|Commenced in January 2007||Frequency: Monthly||Edition: International||Paper Count: 7|
This work concerns with the experimental study of the adsorption of the Ni(II) on bentonite. The effects of various parameters such as contact time, stirring rate, initial concentration of Ni(II), masse of clay, initial pH of aqueous solution and temperature on the adsorption yield, were carried out. The study of the effect of the ionic strength on the yield of adsorption was examined by the identification and the quantification of the present chemical species in the aqueous phase containing the metallic ion Ni(II). The adsorbed species were investigated by a calculation program using CHEAQS V. L20.1 in order to determine the relation between the percentages of the adsorbed species and the adsorption yield. The optimization process was carried out using 23 factorial designs. The individual and combined effects of three process parameters, i.e. initial Ni(II) concentration in aqueous solution (2.10−3 and 5.10−3 mol/L), initial pH of the solution (2 and 6.5), and mass of bentonite (0.03 and 0.3 g) on Ni(II) adsorption, were studied.
An organoclay (HDTMA-B) was prepared from sodium bentonite (Na-B). The starting material was modified using the hexadecyltrimethylammonium ion (HDTMA+) in the amounts corresponding to 100 % of the CEC value. Batch experiments were carried out in order to model and optimize the sorption of Congo red dye from aqueous solution. The pseudo-first order and pseudo-second order kinetic models have been developed to predict the rate constant and the sorption capacity at equilibrium with the effect of temperature, the solid/solution ratio and the initial dye concentration. The equilibrium time was reached within 60 min. At room temperature (20 °C), optimum dye sorption of 49.4 mg/g (98.9%) was achieved at pH 6.6, sorbent dosage of 1g/L and initial dye concentration of 50 mg/L, using surfactant modified bentonite. The optimization of adsorption parameters mentioned above on dye removal was carried out using Box-Behnken design. The sorption parameters were analyzed statistically by means of variance analysis by using the Statgraphics Centurion XVI software.
The quality of video transmitted by mobile ad hoc networks (MANETs) can be influenced by several factors, including protocol layers; parameter settings of each protocol. In this paper, we are concerned with understanding the functional relationship between these influential factors and objective video quality in MANETs. We illustrate a systematic statistical design of experiments (DOE) strategy can be used to analyze MANET parameters and performance. Using a 2k factorial design, we quantify the main and interactive effects of 7 factors on a response metric (i.e., mean opinion score (MOS) calculated by PSNR with Evalvid package) we then develop a first-order linear regression model between the influential factors and the performance metric.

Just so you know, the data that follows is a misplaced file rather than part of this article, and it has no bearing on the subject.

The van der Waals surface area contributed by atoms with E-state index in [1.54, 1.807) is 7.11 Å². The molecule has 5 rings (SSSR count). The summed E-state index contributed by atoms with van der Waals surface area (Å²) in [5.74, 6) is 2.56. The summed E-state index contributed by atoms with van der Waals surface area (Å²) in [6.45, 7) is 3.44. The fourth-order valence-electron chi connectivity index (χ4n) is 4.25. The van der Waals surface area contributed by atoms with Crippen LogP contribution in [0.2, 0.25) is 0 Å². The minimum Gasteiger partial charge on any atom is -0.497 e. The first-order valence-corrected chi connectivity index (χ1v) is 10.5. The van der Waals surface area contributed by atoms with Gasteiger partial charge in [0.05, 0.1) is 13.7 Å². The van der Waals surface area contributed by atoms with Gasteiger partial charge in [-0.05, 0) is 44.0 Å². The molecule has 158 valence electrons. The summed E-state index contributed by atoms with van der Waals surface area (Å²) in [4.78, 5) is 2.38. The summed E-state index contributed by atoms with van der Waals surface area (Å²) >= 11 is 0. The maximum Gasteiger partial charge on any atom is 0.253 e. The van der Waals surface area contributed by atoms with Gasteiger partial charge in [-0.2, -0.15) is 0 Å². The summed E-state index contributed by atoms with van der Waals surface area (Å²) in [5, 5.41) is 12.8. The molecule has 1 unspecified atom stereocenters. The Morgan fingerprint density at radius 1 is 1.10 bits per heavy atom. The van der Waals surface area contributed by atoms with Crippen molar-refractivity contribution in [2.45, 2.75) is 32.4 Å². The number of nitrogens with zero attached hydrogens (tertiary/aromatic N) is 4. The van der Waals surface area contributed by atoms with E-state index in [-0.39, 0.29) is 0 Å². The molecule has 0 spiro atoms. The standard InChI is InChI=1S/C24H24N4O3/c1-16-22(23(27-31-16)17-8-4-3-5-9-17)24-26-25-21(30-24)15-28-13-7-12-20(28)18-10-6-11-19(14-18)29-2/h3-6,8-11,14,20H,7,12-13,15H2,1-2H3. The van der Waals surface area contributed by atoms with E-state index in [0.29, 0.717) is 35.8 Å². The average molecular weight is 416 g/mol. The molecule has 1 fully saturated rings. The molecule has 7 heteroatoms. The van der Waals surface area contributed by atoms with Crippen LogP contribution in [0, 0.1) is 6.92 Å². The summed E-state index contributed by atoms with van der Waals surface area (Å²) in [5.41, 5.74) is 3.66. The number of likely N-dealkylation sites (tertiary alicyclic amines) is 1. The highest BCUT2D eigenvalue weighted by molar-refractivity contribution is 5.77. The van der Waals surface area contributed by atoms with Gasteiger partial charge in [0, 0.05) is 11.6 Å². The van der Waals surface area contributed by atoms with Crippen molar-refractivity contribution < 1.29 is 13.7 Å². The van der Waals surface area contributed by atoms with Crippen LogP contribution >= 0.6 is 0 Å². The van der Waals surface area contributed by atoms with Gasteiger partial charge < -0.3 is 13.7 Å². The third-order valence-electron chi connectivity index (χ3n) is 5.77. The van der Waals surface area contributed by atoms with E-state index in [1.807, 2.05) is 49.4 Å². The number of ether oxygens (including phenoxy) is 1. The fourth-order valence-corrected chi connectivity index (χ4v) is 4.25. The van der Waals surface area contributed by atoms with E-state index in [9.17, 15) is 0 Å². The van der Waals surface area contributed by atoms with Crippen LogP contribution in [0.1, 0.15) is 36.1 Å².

Glass fiber reinforced polymer (GFRP) laminates have been widely used because of their unique mechanical and physical properties such as high specific strength, stiffness and corrosive resistance. Accordingly, the demand for precise grinding of composites has been increasing enormously. Grinding is the one of the obligatory methods for fabricating products with composite materials and it is usually the final operation in the assembly of structural laminates. In this experimental study, an attempt has been made to develop an empirical model to predict the surface roughness of ground GFRP composite laminate with respect to the influencing grinding parameters by factorial design approach of design of experiments (DOE). The significance of grinding parameters and their three factor interaction effects on grinding of GFRP composite have been analyzed in detail. An empirical equation has been developed to attain minimum surface roughness in GFRP laminate grinding.
Random Forests are a powerful classification technique, consisting of a collection of decision trees. One useful feature of Random Forests is the ability to determine the importance of each variable in predicting the outcome. This is done by permuting each variable and computing the change in prediction accuracy before and after the permutation. This variable importance calculation is similar to a one-factor-at a time experiment and therefore is inefficient. In this paper, we use a regular fractional factorial design to determine which variables to permute. Based on the results of the trials in the experiment, we calculate the individual importance of the variables, with improved precision over the standard method. The method is illustrated with a study of student attrition at Monash University.